Community

Northlake Lutheran marks 50 years; Kenmore church started with 20 people on school folding chairs

Pastor Marvin Jonasen, right, and church administrative assistant Jeanie McBee emphasized the community service of Kenmore’s Northlake Lutheran Church.  - TOM CORRIGAN,  Bothell-Kenmore Reporter
Pastor Marvin Jonasen, right, and church administrative assistant Jeanie McBee emphasized the community service of Kenmore’s Northlake Lutheran Church.
— image credit: TOM CORRIGAN, Bothell-Kenmore Reporter

On Dec. 11, 1960, Florence Lindstrom kept a promise made to her mother-in-law.

That promise meant that after she and husband, Bob, got settled into their new Kenmore home, they would start attending church. Florence Lindstrom said she and her husband had bounced around to a couple of different churches and weren’t sure where to go next. A knock on their door settled the question — for 50 years and counting.

The Lindstroms are among 10 or so charter members of Kenmore’s Northlake Lutheran Church who will help mark that institution’s 50th anniversary with a service at 10 a.m. Dec. 12 at the church, 6620 N.E. 185th St., and later a gathering at the Kenmore Community Club.

Former pastors will be among the guests at the service and community club event. Both happenings are open to the public.

Florence Lindstrom said that knock on her door all those years ago came from Northlake’s founding pastor, looking for people who might want to attend services the fledging mission church was planning to hold in Kenmore Elementary School. Lindstrom admitted the closeness of the school to her home was a big reason she and her husband decided to attend. Now the president of the church’s congregation, Lindstrom obviously liked what she found.

“Just a friendly group of people, that was my first experience with the church,” Lindstrom said, adding about 20 people attended the first service sitting on folding chairs at the school. She also recalled there were no hymnals in the early days, so only those familiar with Lutheran services were able to follow and sing along.

The administrative assistant for the church since 1981, Jeanie McBee has been a member of the Northlake congregation since 1974. She originally only visited the church in order to have her son attend vacation Bible classes.

“I just kind of stuck around,” added McBee, who described her job as low stress and an opportunity to work on something she cares about, not to mention working with friends, with people she cares about.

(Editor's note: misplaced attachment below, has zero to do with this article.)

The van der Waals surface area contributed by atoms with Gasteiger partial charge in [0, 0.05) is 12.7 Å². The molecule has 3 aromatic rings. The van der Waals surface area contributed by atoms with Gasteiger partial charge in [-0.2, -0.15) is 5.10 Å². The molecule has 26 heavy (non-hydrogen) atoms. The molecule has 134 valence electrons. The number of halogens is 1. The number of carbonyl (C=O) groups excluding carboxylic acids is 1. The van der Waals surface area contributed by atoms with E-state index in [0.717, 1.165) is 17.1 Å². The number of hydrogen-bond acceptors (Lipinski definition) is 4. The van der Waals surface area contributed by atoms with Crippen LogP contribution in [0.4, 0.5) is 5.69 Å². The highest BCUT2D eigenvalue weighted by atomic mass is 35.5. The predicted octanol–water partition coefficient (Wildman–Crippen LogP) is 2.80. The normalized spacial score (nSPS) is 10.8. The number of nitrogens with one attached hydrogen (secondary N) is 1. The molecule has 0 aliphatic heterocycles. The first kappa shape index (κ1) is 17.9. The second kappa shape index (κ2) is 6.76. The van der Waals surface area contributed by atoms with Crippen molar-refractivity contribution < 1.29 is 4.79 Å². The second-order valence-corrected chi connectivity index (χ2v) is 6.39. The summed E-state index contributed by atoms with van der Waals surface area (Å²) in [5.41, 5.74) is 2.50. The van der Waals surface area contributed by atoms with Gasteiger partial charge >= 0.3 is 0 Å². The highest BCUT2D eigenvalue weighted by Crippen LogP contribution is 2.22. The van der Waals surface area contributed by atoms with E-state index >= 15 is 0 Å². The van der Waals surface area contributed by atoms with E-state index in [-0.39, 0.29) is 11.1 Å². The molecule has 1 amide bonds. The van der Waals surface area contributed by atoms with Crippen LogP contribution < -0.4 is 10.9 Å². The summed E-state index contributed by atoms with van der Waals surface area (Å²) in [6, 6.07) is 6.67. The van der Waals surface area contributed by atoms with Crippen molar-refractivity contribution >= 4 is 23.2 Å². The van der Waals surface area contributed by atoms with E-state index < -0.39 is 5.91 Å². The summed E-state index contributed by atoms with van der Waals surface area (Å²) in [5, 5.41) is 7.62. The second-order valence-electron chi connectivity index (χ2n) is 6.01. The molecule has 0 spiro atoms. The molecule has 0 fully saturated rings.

“It’s a small congregation,” said Pastor Marvin Jonasen, “but it’s a congregation that’s been able to do a lot over the last 50 years.”

During the last five decades, among many other projects, Northlake has been involved with Hopelink, the well-known food bank and community service organization, as well as the Compass Housing Alliance, which provides shelter and low-income housing.

Further, with Bob Lindstrom at the helm, the church annually hosts the Kenmore Art Show. The church hosts both Boy and Girl scouts. For his part, Jonasen really wanted to emphasize Northlake’s congregation always has reached well beyond its own walls.

Not incidentally, the church’s first real walls appeared not too long after that first December service. Northlake opened its doors in what Lindstrom described as a fairly modest building of its own at its present location Sept. 10, 1961. In terms of size, the congregation probably reached its zenith of about 600 members in the 1970s.

“We had a lot of kids attending Sunday school,” Florence Lindstrom said.

To alleviate space problems, an education wing was added to the original church in 1979. A major addition followed in 1994 and included a new entrance, an expanded sanctuary, an office wing and choir, classroom and storage space.

Talking once more about Northlakes’s past, Jonasen noted he’s only the church’s fourth pastor in half a century.

“That shows strength and solidity itself,” he added.

Former Pastor LeRoy Anenson served for 18 years before being elected bishop of the Northwestern Washington Synod. Pastor Chris Boerger took over for Anenson on April Fool’s Day, 1990. (He was greeted by a congregation wearing Burger King restaurant crowns.) Jonasen took over in November 2002. He views the 50th anniversary as a sort of “oasis” in the church’s history.

“I think of it as a plateau... a chance to pause and breath in, to reflect, and move forward on a journey that will take us higher and farther.”

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